Sunday, June 12, 2011

“Veni, Sancte, Spiritus”

Today we celebrate the Feast of Pentecost and I suppose many of you are already well acquainted with its beginnings. But for those who are not, I propose that we revisit its origins and hopefully broaden your understanding of what others refer to as a classic Christian Festival. And for those who think they already know its background, well, maybe you’ll pick up some things you thought you alreadyknew but actually don’t.

I suppose a good place to start is to be acquainted with the reason behind the need to revisit its beginnings.  The need, I think, comes out of the often erroneous understanding that when Christians celebrate events connected to their identity and their journey as a faith community, they also have that assumed certainty that what they do are particular to Christianity, meaning, the things they do and observe are truly intrinsic part of the faith and practice of the Church in general and of their church denomination in particular.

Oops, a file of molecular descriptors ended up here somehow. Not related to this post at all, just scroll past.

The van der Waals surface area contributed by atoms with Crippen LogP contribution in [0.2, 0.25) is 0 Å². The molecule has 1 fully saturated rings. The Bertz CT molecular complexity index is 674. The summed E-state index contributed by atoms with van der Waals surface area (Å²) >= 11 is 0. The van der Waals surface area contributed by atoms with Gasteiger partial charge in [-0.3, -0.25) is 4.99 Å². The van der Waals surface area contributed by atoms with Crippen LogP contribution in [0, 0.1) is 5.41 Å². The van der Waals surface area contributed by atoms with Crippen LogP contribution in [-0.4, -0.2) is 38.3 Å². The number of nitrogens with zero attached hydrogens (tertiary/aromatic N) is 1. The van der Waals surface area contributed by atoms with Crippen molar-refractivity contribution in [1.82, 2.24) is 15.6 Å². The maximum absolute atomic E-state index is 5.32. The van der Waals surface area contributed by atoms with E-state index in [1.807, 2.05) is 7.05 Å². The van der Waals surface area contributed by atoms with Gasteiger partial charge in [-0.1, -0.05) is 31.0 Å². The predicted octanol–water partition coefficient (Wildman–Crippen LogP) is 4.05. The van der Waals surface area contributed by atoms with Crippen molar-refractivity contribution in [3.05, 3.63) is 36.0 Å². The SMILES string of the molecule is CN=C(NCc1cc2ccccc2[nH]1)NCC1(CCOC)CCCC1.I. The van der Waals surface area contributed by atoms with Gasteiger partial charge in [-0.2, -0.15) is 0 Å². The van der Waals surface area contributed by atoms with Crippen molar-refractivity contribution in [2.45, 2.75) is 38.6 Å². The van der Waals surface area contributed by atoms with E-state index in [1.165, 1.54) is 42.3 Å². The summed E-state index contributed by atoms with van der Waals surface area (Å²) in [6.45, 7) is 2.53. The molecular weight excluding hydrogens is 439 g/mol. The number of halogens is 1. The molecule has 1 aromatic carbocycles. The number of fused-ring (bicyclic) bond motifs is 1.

So for example, just because we have the story of the Virgin Birth of Jesus as it relates to the Mystery of the Incarnation or that we have the Cross as the true icon for our understanding of the Salvation History or that we have Easter Lilies and Easter Eggs connected with our celebration of the Day of Resurrection, that we automatically claim them as our own stories and no one else’s. It is no wonder then that when we hear others tell similar stories but not about Jesus, we find them quite annoying, to say the least.